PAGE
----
Can Cows See in the Dark?
Published: January 11, 2023
Cows are well known for their gentle nature and demeanor, but what you may not know is that their eyes have a special benefit that allows them to see in the dark.
In this article, we'll explore the science behind their unique eye structure as well as some additional interesting facts that you may not have known (hint: it has to do with dim light)
By the end of the article, you'll have a better understanding of how their eyes work!
Can Cows See in the Dark?
Yes, cows can see in the dark mainly due to the special reflecting system called tapetum lucidum (Latin for "bright tapestry"). This allows light to bounce off the membrane, making it easier for them to see in low-lit conditions such as when only stars or moonlight are available.
Cows, however, do not have the same level of night vision compared to other nocturnal animals such as owls or cats. After all, cows are not considered nocturnal.
As such, cows may have more difficulty seeing the finer details and distinguishing between objects when they are in complete darkness.
Can Cows See in Complete Darkness
Although cows can take advantage of just a small amount of light, they cannot actually see in complete darkness. As a result, cows need to rely on their other senses such as hearing and smell to help them navigate during the dark hours.
Why do Cows Need to See in the Dark?
Cows can benefit from seeing in the dark in the following ways:
spotting and avoiding prey animals
easily find their food any time of day
helping them navigate the terrain around them
avoiding obstacles that are in their way
to find other members in the herd to socialize
Along with their other senses, having the ability to see in the dark helps ensure they live long healthy lives.
What Colors Can Cows See?
When it comes to colors, cattle aren't able to see the full spectrum of colors that humans can. Light vision can be brown down into rods and cones.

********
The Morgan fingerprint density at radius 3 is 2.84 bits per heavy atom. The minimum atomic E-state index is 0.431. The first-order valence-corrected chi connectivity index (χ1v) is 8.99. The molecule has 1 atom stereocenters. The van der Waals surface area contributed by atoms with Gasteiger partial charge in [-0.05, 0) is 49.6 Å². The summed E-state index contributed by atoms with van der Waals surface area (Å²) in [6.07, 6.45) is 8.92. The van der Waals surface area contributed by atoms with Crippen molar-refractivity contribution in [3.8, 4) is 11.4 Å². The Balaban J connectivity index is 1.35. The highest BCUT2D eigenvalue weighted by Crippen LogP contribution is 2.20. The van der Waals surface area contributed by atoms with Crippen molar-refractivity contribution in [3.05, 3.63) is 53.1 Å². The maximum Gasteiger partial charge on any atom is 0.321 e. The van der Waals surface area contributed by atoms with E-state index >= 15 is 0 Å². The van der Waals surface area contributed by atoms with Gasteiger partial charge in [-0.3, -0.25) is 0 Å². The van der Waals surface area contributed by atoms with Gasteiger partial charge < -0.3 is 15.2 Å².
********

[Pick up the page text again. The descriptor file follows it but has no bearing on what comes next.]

Rods are what allow for night vision whereas cones allow for color vision. For example, humans are known as trichromats meaning we have three cones for color reception. Where humans accelerate in color vision compared to dichromats (two color cones), we lack in night vision (due to a lower number of rods).
Conversely, cows have fewer cones than humans, but more rods that provide better night vision.
Mammals, including cattle have two major types of photoreceptors, cones and rods, that are involved in vision. Cattle, like most mammals, are dichromats and have short-wavelength-sensitive (S-cones) and medium- to long-wavelength-sensitive cones (ML-cones) with opsins peaking at 451 (blue) and 555 (greenish-yellow) nm, respectively.
Put another way, cows have two receptor cones which are the light-sensitive cells in the retina. It's these two cones that allow them to process color within those wavelengths in nanometers (nm).
Additionally, in this study from the Journal of Dairy Science, the findings state that cows were able to distinguish red (long) from blue (short) or green (medium) wavelength of light. However, they had challenges when it came to differentiating green from blue.
Why Do Cow Eyes Glow ("Eyeshine")?
Have you ever driven through the night to notice that certain animal species, including cows, have what is referred to as "eyeshine?"
The reason their eyes glow when there is a light source shone on them is from tapetum lucidum just behind their retina. It's because of this iridescent tissue which is actually processing the light twice through this reflective layer back to the viewer which causes the eyes to "glow" at night.
A natural benefit of a cow's eyeshine to us is that it allows us to spot potentially dangerous animals well before we are near them.
How Many Degrees Can Cows see?
Cows have a panoramic vision which accounts for nearly 360 degrees of view around them due to the placement of their eyes on the sides of their heads. This allows them to spot potential predators from nearly all directions.
On both sides, cows have monocular vision which accounts for the large majority of their field of vision, and looking ahead, they have a binocular field of vision with limited depth perception.
The only spot cows cannot see is directly behind them as this is their primary blind spot.
The tapetum lucidum is the reflector system that cows have just behind their retinas which gives them the characteristics of "eyeshine" as well as the ability to see in very low light levels.
With their panoramic vision (nearly 360 degrees), cows are able to look out for predators and navigate safely in unfamiliar terrain even at night! Just make sure not to approach a cow from directly behind them in their blind spot.
Understanding a cow's vision is just one factor in running a successful cattle farm. We hope that you've learned a few fun facts about these wonderful animals.
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